I used to hate point-and-click adventure games.
Maybe it was that I just didn’t have the patience to play them and that I was a console kid, but point-and-click adventure games simply seemed like relics of the past to me. While I had friends who would talk to me about the wonders of the Monkey Island series or how great Grim Fandango was, I always equated them with those text-based adventures like Hugo III: Jungle of Doom! and its ilk. That meant, to my mind, that they would most likely be immensely frustrating and I would just stick with my platformers, thank you very much.
My first real foray into point-and-click adventures started out poorly. Have you heard of Deponia? I really, really hope you haven’t. It was the art style that drew me toward Deponia in the first place, and when I saw that people had favorably compared the game to Monkey Island, I thought I would check it out.
Right from the beginning, Deponia was despicable. You’re abusive to your ex-girlfriend and the princess who you need to save is named “Goal.” There are transphobic jokes where a character who is obviously meant to be a man dressed in women’s clothing flits between a grotesque falsetto and a low baritone. Every single line had the character’s voice crack as if the game was nudging me in the ribs to say, “Hey, let’s laugh at this person who’s different!” You also get to drug your ex-girlfriend and ogle her while she’s in the shower.
I could go on and on about how terrible the Deponia series is as a whole, but I think John Walker from Rock, Paper, Shotgun pretty much nailed it.
I was ready to give up on these adventure games completely. I tried Monkey Island and while it was cute enough, it didn’t quite grab me like I wanted it to. I tried The Cave (which isn’t really point-and-click, but probably should have been) and Anna, the latter of which was a lamentable mess of obtuse, keyboard-breaking puzzles. It looked like these type of adventure games just weren’t going to be my thing. Long live the platformer, said I, and picked up Whispering Willows on a whim.
It was as if the sky opened up above me and a single beam of light shined down upon my head. I cared about the characters, I was involved in the mystery, and I wanted to see how everything would play out. From there, I learned about The Cat Lady and its tortuously heavy atmosphere, but interesting dynamic between its two female leads. Maybe, I thought, just maybe I could give adventure games one more chance.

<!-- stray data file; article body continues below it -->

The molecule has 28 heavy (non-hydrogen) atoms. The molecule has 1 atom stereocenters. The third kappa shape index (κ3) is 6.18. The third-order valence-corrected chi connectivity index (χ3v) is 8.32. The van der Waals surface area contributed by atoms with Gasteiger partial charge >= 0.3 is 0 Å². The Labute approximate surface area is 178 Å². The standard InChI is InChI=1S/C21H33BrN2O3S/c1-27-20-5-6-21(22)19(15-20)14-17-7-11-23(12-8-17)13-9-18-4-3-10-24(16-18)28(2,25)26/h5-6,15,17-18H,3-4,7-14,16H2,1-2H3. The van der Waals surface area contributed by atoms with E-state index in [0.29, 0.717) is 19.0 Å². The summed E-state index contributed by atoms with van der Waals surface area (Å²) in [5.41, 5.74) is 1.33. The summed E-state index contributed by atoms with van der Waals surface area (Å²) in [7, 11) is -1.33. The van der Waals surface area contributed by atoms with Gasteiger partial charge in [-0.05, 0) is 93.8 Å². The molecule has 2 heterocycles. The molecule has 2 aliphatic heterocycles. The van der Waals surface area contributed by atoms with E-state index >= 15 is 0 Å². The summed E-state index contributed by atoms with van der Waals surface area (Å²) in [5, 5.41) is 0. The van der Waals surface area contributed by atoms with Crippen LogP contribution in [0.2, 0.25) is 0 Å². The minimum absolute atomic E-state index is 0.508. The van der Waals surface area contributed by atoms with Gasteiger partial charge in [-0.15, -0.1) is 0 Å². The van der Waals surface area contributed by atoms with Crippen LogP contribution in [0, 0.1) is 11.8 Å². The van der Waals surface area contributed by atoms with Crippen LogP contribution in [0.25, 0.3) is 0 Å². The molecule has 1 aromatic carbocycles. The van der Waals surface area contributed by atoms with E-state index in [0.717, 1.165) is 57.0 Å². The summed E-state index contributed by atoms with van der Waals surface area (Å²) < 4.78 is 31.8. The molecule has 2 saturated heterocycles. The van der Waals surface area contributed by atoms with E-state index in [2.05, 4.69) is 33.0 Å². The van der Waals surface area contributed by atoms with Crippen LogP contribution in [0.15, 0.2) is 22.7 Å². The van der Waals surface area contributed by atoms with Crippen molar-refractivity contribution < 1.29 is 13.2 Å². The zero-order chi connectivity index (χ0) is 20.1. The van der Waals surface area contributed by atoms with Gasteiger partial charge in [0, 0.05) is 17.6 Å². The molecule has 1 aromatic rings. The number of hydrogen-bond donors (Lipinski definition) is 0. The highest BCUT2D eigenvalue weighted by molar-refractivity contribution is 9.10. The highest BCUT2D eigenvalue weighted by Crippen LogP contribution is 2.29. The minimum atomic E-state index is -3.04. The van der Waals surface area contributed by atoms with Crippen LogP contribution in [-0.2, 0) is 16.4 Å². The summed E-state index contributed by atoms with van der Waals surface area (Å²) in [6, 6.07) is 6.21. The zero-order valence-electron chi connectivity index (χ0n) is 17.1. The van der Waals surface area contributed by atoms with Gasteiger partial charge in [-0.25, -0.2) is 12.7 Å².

When adventure games are done right, they have clever puzzles that allow you to reveal more of an engaging story. There might not be an adrenaline surge that you would get from mowing down legions full of splicers or from running through a collapsing building while being chased by an arrogant jerk, but there’s something very satisfying about being clever enough to finish the game.
The problem is that they’re too often let down by their own mechanics. When the player has to revert to solving the puzzles in your game by rubbing whatever they have in their inventory against every object they can find, there’s probably a design flaw in there somewhere. The best point-and-click adventure games are the ones where you’re able to abandon purely pointing and clicking. Allowing for different kinds of movement or more interaction with the environment helps to bring these games to life.
So, are adventure games dead? Definitely not. Their traditional model might be breathing its last few labored breaths, but I honestly think it’s probably good to let them pass on. Yes, it’s sad, but keep in mind that if games like The Walking Dead and Life Is Strange had been conceptualized five years earlier than they were, they might have been point-and-click adventures. Valiant Hearts: The Great War and Whispering Willows just might have been platformers, too.
By mixing mechanics while keeping their focus fixed on telling engaging stories, many of the games I’ve mentioned have been gems in their own ways. Yes, there are always going to be games like Deponia which will have you cringing with every line of dialogue, or like Anna where the puzzles are nearly impossible, but for every one of those games, there’s one that’s brimming with personality and charm.